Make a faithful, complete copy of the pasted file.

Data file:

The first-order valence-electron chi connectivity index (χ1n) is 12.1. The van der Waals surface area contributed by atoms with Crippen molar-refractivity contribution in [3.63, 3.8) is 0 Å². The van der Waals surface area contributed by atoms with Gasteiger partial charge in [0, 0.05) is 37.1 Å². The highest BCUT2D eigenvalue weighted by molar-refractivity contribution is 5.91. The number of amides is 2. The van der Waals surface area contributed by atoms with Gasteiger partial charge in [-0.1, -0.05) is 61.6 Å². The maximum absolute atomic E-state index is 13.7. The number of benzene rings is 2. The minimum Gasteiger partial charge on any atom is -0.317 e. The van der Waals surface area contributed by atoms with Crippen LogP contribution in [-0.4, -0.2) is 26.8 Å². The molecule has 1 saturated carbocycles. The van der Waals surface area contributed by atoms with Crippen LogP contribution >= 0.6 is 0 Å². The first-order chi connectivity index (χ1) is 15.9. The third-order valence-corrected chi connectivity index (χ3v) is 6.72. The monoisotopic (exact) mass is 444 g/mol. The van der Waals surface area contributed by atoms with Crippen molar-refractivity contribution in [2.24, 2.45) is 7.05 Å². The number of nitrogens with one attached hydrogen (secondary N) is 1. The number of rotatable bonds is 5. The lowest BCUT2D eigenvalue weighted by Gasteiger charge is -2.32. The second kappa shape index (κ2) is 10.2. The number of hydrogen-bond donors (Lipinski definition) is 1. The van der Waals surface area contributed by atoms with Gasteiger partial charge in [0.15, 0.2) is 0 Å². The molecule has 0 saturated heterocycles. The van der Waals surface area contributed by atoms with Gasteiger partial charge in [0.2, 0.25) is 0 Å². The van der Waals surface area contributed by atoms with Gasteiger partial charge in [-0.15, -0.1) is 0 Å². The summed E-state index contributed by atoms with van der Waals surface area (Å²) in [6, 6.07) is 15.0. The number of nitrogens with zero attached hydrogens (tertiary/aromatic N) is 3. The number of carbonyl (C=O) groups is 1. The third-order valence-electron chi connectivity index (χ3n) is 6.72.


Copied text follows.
The first-order valence-electron chi connectivity index (χ1n) is 12.1. The van der Waals surface area contributed by atoms with Crippen molar-refractivity contribution in [3.63, 3.8) is 0 Å². The van der Waals surface area contributed by atoms with Gasteiger partial charge in [0, 0.05) is 37.1 Å². The highest BCUT2D eigenvalue weighted by molar-refractivity contribution is 5.91. The number of amides is 2. The van der Waals surface area contributed by atoms with Gasteiger partial charge in [-0.1, -0.05) is 61.6 Å². The maximum absolute atomic E-state index is 13.7. The number of benzene rings is 2. The minimum Gasteiger partial charge on any atom is -0.317 e. The van der Waals surface area contributed by atoms with Crippen LogP contribution in [-0.4, -0.2) is 26.8 Å². The molecule has 1 saturated carbocycles. The van der Waals surface area contributed by atoms with Crippen LogP contribution >= 0.6 is 0 Å². The first-order chi connectivity index (χ1) is 15.9. The third-order valence-corrected chi connectivity index (χ3v) is 6.72. The monoisotopic (exact) mass is 444 g/mol. The van der Waals surface area contributed by atoms with Crippen molar-refractivity contribution in [2.24, 2.45) is 7.05 Å². The number of nitrogens with one attached hydrogen (secondary N) is 1. The number of rotatable bonds is 5. The lowest BCUT2D eigenvalue weighted by Gasteiger charge is -2.32. The second kappa shape index (κ2) is 10.2. The number of hydrogen-bond donors (Lipinski definition) is 1. The van der Waals surface area contributed by atoms with Gasteiger partial charge in [0.15, 0.2) is 0 Å². The molecule has 0 saturated heterocycles. The van der Waals surface area contributed by atoms with Gasteiger partial charge in [0.2, 0.25) is 0 Å². The van der Waals surface area contributed by atoms with Gasteiger partial charge in [-0.15, -0.1) is 0 Å². The summed E-state index contributed by atoms with van der Waals surface area (Å²) in [6, 6.07) is 15.0. The number of nitrogens with zero attached hydrogens (tertiary/aromatic N) is 3. The number of carbonyl (C=O) groups is 1. The third-order valence-electron chi connectivity index (χ3n) is 6.72.